The experiment was conducted in an alkaline (pH = 7.65) and multi-metal polluted soil, which was collected from the farmland near a chemical plant of ZnSO4 reagents nearby Hangzhou City (29° 53′ N, 119° 54′ E), Zhejiang Province, China. The soil was air-dried, ground, passed through a 2-mm sieve to remove rocks and plant roots, and homogenized for experiments. Total Cd and Zn content in the soil was 60.23 and 2267.39 mg kg−1, respectively, indicating that the sampled soil was heavily contaminated with Cd and Zn.

The BBC used in this experiment was purchased from Yaoshi Charcol Production Company, China, made from bamboo powder with slow pyrolysis at ~ 600 °C then crushed through a 0.25 mm sieve. The biochar was used as supplied without prior washing to remove soluble salts. The properties of the tested soil and BBC are listed in Table 1.

Table 1 The properties of tested soil and bamboo biochar (BBC)

Pot experiment

The pot experiment was conducted in a greenhouse at the Research Institute of Subtropical Forestry, Chinese Academy of Forestry, Hangzhou, China. This experiment used polyvinyl chloride pots (PVC) with 11 cm in diameter and 25 cm in height. Each pot was filled with 1.5 kg of contaminated sampled soil. Based on our previous research findings (Li et al. 2021), the 3% BBC application rate (BBC/soil, w/w) was selected. The cuttings (approximately 15 cm in length and 0.8 cm in diameter) of Salix psammophila were planted and cultivated in the PVC pots. There were four treatments with three replicates were set up in the experiment: NF-0, non-flooded treatment without BBC addition; F-0, flooded treatment without BBC addition; NF-3%, non-flooded treatment with 3% BBC addition; F-3%, flooded treatment with 3% BBC addition. The tested soil maximum water holding capacity was determined prior to experiment as described by Wilcox (1939). During the growth period, 300 mL tap water was watered every other day, to keep the moisture of approximately 70% of the soil water holding capacity. Flooded treatment occurred after initially being cultivated for 2 months, and the water level was set above the topsoil at 10 cm. The total duration of the pot experiment was 4 months.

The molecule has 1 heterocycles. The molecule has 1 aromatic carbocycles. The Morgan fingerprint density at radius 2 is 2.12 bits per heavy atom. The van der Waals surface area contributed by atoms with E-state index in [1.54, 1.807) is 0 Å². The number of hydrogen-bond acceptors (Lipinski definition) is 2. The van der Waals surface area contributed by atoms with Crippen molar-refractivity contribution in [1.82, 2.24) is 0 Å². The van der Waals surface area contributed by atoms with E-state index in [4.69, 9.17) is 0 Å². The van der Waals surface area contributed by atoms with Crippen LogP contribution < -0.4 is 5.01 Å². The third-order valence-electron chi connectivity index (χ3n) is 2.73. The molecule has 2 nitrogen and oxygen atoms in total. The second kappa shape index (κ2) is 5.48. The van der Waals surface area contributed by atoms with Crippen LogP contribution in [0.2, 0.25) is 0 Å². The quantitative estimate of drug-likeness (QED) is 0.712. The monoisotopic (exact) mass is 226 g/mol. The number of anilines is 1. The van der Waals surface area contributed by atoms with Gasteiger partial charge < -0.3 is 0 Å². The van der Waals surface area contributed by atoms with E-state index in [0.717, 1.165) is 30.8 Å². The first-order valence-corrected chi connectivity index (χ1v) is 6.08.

Sampling and analysis

After 2 months of soil flooding, the soil and plant samples were collected from each pot. The plants were separated into roots, cuttings, stems, and leaves and washed with deionized water three times. Subsequently, they were dried in an oven at 105 °C for 30 min, and then at 80 °C for 48 h to constant weight, and the dry weight was recorded. All oven-dried samples were ground to a fine powder using a ball mill (Retsch MM400, Germany). Approximately 0.1 g of the ground samples was digested with 6 mL HNO3 at 120 °C for 45 min and then 2 mL H2O2 for 30 min in a hot block system (ED36, Lab Tech, Germany). The concentrations of HMs (Cd, Zn, Cu, and Pb) and mineral elements in solution were determined using an Induced Couple Plasma-mass Spectrometer (ICP-MS, Agilent 7700x, USA).

The soil samples were aired and ground for physicochemical analysis. Soil pH was determined using a pH meter (PHS-2CW-CN, Bante instrument, Shanghai, China) in 2.5:1 water/soil suspension. The soil organic matter (SOM), total and hydrolytic nitrogen (HN), total and available phosphorus (AP), total and available potassium (AK) were all analyzed according to the protocols as described in Lu (1999). The bioavailable HMs were extracted with buffered DTPA solution (Martens and Lindsay 1990). Briefly, 20 mL diethylenetriaminepentaacetic acid (DTPA)–calcium chloride (CaCl2)–triethanolamine (TEA) solution (pH 7.3) was added to 10 g soil for extraction, then centrifugated to extract the supernatant. The sampled soil was digested with HNO3 and HCl mixture (1:3 v/v ratio) using a hot block system (ED36, Lab Tech, Germany) to determine total HMs. The concentrations of Cd, Zn, Cu, and Pb were determined using an Induced Couple Plasma-mass Spectrometer (ICP-MS, Agilent 7700x, USA). Soil anions (including F, Cl, NO2, NO3, and SO42−) were extracted by deionized water and detected by ion chromatography (MIC-5, Metrohm, Switzerland).

Data analyses

The translocation factor (TF) was calculated to evaluate the HMs transport capacity of Salix psammophila as affected by BBC and soil flooding.

$$TF={C}_{aboveground parts }/{C}_{roots}$$

where Caboveground parts and Croots are the contents of a specific metal in the aboveground parts and roots, respectively (Mattina et al. 2003).

All statistical analyses were performed using Data Processing System software (DPS13.01, Zhejiang University, Hangzhou, China) by two-way analysis of variance (ANOVA) with a least significant difference (LSD) at a significance level of 0.05. The figures were plotted with Origin 2021 (Originlab Corporation, Northampton, MA, USA) and Microsoft Excel 2016 (Microsoft Corporation, USA).

Results

Soil properties and HMs bioavailability